John Mott

John Raleigh Mott
John Raleigh Mott.jpg
Mott circa 1946
Born(1865-05-25)May 25, 1865
DiedJanuary 31, 1955(1955-01-31) (aged 89)
Alma mater
OrganizationYMCA, World Student Christian Federation
Spouse(s)Leila Ada White (m. 1891)
Parent(s)John Mott, Sr.
Elmira (Dodge) Mott
AwardsNobel Peace Prize (1946)
The United States - Mexico Commission. Standing from left to right are: Stephen Bonsal, Attache of the State Department and Advisor to the American Commission; American Secretary of State Robert Lansing; Eliseo Arredondo, the Mexican ambassador designate, and L.S. Rowe, the Secretary to the American Commission. Sitting from left to right are John Raleigh Mott of New York City; Judge George Gray of Wilmington, Delaware; Secretary of the Interior Franklin Knight Lane; Luis Cabrera Lobato, chairman of the Mexican delegation and Secretary of the Treasury of Mexico, Alberto J. Pani, President of the National Railways of Mexico; and Ignacio Bonillas, Minister of Communications and Public Works.. The image was taken at the Biltmore Hotel in New York City on September 9, 1916.

John Raleigh Mott (May 25, 1865 – January 31, 1955) was an evangelist and long-serving leader of the Young Men's Christian Association (YMCA) and the World Student Christian Federation (WSCF). He received the Nobel Peace Prize in 1946 for his work in establishing and strengthening international Protestant Christian student organizations that worked to promote peace. He shared the prize with Emily Balch. From 1895 until 1920 Mott was the General Secretary of the WSCF. Intimately involved in the formation of the World Council of Churches in 1948, that body elected him as a lifelong honorary President. His best-known book, The Evangelization of the World in this Generation, became a missionary slogan in the early 20th century.[1]


Mott was born in Livingston Manor, New York, Sullivan County, New York on May 25, 1865, and his family moved to Postville, Iowa in September of the same year. He attended Upper Iowa University, where he studied history and was an award-winning student debater. He transferred to Cornell University, where he received his bachelor's degree in 1888. He was influenced by Arthur Tappan Pierson one of the forces behind the Student Volunteer Movement for Foreign Missions, which was founded in 1886. Mott married Leila Ada White (1866-1952) in 1891 and had two sons and two daughters.

In 1910, Mott, an American Methodist layperson, presided at the 1910 World Missionary Conference, which was an important milestone in the modern Protestant missions movement and some say the modern ecumenical movement.

Mott and a colleague were offered free passage on the Titanic in 1912 by a White Star Line official who was interested in their work, but they declined and took the more humble liner the SS Lapland. According to a biography by C. Howard Hopkins, upon hearing of the news in New York City, the two men looked at each other and remarked that, "The Good Lord must have more work for us to do."[2]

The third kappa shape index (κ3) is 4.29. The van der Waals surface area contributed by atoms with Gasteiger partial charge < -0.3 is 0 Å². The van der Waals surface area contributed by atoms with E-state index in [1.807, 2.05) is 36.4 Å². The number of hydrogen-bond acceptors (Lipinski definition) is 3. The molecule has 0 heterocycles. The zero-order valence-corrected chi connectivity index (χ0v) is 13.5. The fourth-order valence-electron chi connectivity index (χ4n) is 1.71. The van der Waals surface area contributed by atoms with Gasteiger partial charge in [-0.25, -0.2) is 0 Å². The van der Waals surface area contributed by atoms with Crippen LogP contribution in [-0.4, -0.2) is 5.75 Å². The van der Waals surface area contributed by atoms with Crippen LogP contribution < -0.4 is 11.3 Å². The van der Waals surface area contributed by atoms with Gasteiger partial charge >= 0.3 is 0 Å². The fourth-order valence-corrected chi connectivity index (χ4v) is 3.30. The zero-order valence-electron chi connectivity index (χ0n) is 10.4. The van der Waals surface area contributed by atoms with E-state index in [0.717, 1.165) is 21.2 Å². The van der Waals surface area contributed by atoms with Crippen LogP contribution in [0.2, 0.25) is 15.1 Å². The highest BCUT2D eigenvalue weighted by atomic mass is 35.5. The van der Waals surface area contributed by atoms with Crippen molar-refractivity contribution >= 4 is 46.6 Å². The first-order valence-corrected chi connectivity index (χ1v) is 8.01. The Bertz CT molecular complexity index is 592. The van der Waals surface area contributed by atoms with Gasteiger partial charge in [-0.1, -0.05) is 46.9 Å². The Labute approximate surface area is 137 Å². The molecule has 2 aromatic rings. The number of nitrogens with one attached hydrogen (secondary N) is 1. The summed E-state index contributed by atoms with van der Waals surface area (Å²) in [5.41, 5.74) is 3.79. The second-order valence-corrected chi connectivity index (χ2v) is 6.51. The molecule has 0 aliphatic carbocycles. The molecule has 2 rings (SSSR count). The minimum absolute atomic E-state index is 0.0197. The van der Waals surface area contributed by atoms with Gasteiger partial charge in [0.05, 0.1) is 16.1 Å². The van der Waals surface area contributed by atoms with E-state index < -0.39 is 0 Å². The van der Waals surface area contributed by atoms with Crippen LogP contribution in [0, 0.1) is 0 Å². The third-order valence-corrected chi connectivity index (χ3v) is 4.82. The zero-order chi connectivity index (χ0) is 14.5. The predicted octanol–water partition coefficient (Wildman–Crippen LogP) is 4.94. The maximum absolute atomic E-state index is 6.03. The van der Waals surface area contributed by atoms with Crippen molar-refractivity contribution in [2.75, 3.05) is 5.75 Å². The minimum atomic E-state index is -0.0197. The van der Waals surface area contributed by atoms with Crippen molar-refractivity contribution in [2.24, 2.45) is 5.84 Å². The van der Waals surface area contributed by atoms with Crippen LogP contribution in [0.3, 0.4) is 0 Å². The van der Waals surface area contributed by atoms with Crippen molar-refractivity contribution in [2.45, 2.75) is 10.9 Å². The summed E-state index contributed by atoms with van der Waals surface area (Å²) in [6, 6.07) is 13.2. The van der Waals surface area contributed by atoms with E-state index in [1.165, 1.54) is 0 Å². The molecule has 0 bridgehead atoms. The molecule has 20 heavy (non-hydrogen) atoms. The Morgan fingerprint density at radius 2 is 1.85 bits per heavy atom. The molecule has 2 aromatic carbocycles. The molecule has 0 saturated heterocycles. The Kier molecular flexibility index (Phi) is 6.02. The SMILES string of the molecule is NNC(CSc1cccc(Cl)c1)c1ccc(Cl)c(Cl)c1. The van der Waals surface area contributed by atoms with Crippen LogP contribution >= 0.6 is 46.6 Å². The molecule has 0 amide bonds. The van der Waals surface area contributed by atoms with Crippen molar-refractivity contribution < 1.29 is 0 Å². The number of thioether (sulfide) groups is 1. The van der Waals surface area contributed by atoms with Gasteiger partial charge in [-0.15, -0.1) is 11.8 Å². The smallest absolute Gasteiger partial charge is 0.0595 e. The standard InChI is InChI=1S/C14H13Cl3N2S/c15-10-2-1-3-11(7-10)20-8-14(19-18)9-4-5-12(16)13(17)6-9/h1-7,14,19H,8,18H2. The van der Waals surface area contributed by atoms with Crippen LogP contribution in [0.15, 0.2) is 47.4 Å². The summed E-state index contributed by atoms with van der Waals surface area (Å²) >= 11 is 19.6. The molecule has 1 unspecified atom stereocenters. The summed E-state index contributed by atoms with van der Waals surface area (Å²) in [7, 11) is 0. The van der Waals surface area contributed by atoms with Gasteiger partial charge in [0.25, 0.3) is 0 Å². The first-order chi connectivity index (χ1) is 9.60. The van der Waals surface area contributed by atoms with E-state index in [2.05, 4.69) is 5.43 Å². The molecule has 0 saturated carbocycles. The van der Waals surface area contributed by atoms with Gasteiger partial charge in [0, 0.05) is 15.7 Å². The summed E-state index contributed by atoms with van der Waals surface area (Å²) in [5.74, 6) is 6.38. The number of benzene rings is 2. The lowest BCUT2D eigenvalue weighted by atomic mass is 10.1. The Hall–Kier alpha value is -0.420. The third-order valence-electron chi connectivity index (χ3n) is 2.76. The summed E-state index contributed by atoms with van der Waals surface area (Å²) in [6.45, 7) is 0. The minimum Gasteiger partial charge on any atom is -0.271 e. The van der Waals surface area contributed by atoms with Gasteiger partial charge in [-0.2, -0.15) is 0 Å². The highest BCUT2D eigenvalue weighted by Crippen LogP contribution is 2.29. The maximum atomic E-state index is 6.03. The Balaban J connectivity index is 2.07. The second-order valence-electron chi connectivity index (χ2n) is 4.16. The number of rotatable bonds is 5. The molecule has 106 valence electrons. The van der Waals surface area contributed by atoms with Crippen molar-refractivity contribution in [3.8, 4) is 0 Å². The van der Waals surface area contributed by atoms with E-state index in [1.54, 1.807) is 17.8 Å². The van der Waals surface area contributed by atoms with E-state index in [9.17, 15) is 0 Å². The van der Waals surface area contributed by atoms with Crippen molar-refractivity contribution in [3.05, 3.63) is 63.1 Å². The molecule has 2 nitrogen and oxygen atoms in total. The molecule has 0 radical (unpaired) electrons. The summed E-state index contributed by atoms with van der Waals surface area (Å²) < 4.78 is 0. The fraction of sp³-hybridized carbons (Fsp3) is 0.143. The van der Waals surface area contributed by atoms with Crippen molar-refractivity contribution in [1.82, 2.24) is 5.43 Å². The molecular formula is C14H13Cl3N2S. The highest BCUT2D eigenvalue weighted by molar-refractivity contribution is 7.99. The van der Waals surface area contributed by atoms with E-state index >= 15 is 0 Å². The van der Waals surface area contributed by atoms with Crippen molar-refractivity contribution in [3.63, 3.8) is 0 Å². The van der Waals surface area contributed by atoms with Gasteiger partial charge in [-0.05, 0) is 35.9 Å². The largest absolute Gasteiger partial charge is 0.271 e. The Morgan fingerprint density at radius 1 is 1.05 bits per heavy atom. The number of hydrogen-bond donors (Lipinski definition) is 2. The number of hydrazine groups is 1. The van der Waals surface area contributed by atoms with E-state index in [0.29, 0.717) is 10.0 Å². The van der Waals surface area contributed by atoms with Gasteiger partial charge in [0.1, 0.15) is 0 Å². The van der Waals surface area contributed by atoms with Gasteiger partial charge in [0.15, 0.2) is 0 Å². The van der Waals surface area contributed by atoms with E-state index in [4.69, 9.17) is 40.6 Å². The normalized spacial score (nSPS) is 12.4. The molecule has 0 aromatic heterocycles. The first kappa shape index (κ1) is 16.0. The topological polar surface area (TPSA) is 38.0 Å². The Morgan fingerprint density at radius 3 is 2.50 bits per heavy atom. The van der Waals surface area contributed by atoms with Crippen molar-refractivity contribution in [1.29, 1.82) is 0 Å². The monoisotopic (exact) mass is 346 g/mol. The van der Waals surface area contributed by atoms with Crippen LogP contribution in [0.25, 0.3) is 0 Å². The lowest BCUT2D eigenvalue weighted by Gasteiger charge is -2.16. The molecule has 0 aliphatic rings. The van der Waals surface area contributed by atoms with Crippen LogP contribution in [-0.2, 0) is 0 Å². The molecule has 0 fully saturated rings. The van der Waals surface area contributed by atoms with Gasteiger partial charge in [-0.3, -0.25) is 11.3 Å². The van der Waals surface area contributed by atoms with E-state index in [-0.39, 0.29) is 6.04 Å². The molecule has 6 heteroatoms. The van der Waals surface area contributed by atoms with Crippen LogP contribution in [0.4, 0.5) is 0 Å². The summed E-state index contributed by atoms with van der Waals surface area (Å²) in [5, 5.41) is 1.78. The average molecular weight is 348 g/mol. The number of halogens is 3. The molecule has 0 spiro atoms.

After touring Europe and promoting ecumenism, Mott traveled to Asia where, from October 1912 to May 1913, he held a series of 18 regional and national conferences, including in Ceylon, India, Burma, Malaya, China, Korea and Japan.[3]

He also worked with Robert Hallowell Gardiner III to maintain relations with the Russian Orthodox Church and Archbishop Tikhon after the Russian Revolution.

From 1920 until 1928, Mott served as the WSCF Chairperson. For his labors in both missions and ecumenism, as well as for peace, some historians consider him to be "the most widely traveled and universally trusted Christian leader of his time".[4]


The papers of John R. Mott are held at the Yale Divinity School Library.[5]


Mott is honored with a feast day on the liturgical calendar of the Episcopal Church (USA) on October 3.

The high school of the Postville Community School District in Postville, Iowa is named after him.[6]


  • The Evangelization of the World in This Generation (1900)
  • The Decisive Hour of Christian Missions (1910)
  • World Student Christian Federation (1920)
  • Cooperation and the World Mission (1935)
  • Methodists United for Action (1939)
  • The Larger Evangelism (1945)

See also


  1. ^ Cracknell & White, 233
  2. ^ Greg Daugherty (March 2012). "Seven Famous People Who Missed the Titanic". Smithsonian Magazine.
  3. ^ A History of the Ecumenical Movement 1517-1848, 2d edition, p. 364
  4. ^ Cracknell & White, 243
  5. ^ Yale University Divinity School Library. hdl.handle.net
  6. ^ "High School". Postville Community School District. 2001-03-03. Archived from the original on 2001-03-03. Retrieved 2020-04-07. - The link for Mott goes to this page

Further reading

  • Cracknell, Kenneth and Susan J. White. An Introduction to World Methodism. Cambridge: Cambridge University Press, 2005. ISBN 0-521-81849-4.
  • Fisher, Galen Merriam. John R. Mott: Architect of Cooperation and Unity. New York: Association Press, 1953.
  • Hopkins, Charles Howard. John R. Mott, 1865–1955. Eerdmans, 1979. ISBN 0-8028-3525-2.
  • Hopkins, C. Howard. History of the Y.M.C.A. in North America (1951)
  • Mackie, Robert C. Layman Extraordinary: John R. Mott, 1865–1955. London, Hodder & Stoughton, 1965.
  • Mathews, Basil Joseph. John R. Mott: World Citizen. New York, Harper, 1934.

Primary sources

  • Mott, John Raleigh. The Future Leadership of the Church (1909) online.
  • Mott, John Raleigh. The Evangelization of the World in This Generation. Arno, 1972. ISBN 0-405-04078-4.
  • Mott, John R. Five decades and a forward view (1939), autobiography

External links

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